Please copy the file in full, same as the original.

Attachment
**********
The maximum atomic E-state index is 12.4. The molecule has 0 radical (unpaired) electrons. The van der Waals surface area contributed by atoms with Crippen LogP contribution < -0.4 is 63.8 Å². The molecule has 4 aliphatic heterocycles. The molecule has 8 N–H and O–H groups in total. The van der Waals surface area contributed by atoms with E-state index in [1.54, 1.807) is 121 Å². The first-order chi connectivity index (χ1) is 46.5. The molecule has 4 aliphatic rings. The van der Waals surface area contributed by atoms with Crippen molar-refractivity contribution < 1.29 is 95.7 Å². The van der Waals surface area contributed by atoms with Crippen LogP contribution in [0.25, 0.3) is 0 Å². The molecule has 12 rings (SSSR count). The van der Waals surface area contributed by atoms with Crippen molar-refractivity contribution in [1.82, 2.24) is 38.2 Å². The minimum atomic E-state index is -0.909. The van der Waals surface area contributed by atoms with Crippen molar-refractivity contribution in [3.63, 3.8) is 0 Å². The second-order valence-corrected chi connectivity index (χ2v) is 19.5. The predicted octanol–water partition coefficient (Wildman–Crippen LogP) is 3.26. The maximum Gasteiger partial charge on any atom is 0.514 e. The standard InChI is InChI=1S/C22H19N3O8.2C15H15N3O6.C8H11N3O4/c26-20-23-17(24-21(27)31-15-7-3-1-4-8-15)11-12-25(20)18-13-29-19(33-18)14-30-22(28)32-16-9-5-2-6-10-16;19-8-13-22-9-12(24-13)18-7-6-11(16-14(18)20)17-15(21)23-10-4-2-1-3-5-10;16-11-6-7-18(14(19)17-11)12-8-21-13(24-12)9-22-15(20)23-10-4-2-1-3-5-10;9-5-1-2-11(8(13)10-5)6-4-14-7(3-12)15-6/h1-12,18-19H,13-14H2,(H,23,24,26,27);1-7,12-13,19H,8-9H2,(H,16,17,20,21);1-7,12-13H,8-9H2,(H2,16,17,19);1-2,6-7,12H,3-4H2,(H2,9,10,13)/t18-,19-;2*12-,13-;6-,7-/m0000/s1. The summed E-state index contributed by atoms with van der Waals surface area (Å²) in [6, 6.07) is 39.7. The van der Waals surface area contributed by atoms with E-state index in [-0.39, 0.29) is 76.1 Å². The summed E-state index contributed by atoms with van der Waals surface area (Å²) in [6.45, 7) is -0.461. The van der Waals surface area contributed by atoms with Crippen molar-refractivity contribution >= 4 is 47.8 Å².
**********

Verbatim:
The maximum atomic E-state index is 12.4. The molecule has 0 radical (unpaired) electrons. The van der Waals surface area contributed by atoms with Crippen LogP contribution < -0.4 is 63.8 Å². The molecule has 4 aliphatic heterocycles. The molecule has 8 N–H and O–H groups in total. The van der Waals surface area contributed by atoms with E-state index in [1.54, 1.807) is 121 Å². The first-order chi connectivity index (χ1) is 46.5. The molecule has 4 aliphatic rings. The van der Waals surface area contributed by atoms with Crippen molar-refractivity contribution < 1.29 is 95.7 Å². The van der Waals surface area contributed by atoms with Crippen LogP contribution in [0.25, 0.3) is 0 Å². The molecule has 12 rings (SSSR count). The van der Waals surface area contributed by atoms with Crippen molar-refractivity contribution in [1.82, 2.24) is 38.2 Å². The minimum atomic E-state index is -0.909. The van der Waals surface area contributed by atoms with Crippen molar-refractivity contribution in [3.63, 3.8) is 0 Å². The second-order valence-corrected chi connectivity index (χ2v) is 19.5. The predicted octanol–water partition coefficient (Wildman–Crippen LogP) is 3.26. The maximum Gasteiger partial charge on any atom is 0.514 e. The standard InChI is InChI=1S/C22H19N3O8.2C15H15N3O6.C8H11N3O4/c26-20-23-17(24-21(27)31-15-7-3-1-4-8-15)11-12-25(20)18-13-29-19(33-18)14-30-22(28)32-16-9-5-2-6-10-16;19-8-13-22-9-12(24-13)18-7-6-11(16-14(18)20)17-15(21)23-10-4-2-1-3-5-10;16-11-6-7-18(14(19)17-11)12-8-21-13(24-12)9-22-15(20)23-10-4-2-1-3-5-10;9-5-1-2-11(8(13)10-5)6-4-14-7(3-12)15-6/h1-12,18-19H,13-14H2,(H,23,24,26,27);1-7,12-13,19H,8-9H2,(H,16,17,20,21);1-7,12-13H,8-9H2,(H2,16,17,19);1-2,6-7,12H,3-4H2,(H2,9,10,13)/t18-,19-;2*12-,13-;6-,7-/m0000/s1. The summed E-state index contributed by atoms with van der Waals surface area (Å²) in [6, 6.07) is 39.7. The van der Waals surface area contributed by atoms with E-state index in [-0.39, 0.29) is 76.1 Å². The summed E-state index contributed by atoms with van der Waals surface area (Å²) in [6.45, 7) is -0.461. The van der Waals surface area contributed by atoms with Crippen molar-refractivity contribution >= 4 is 47.8 Å².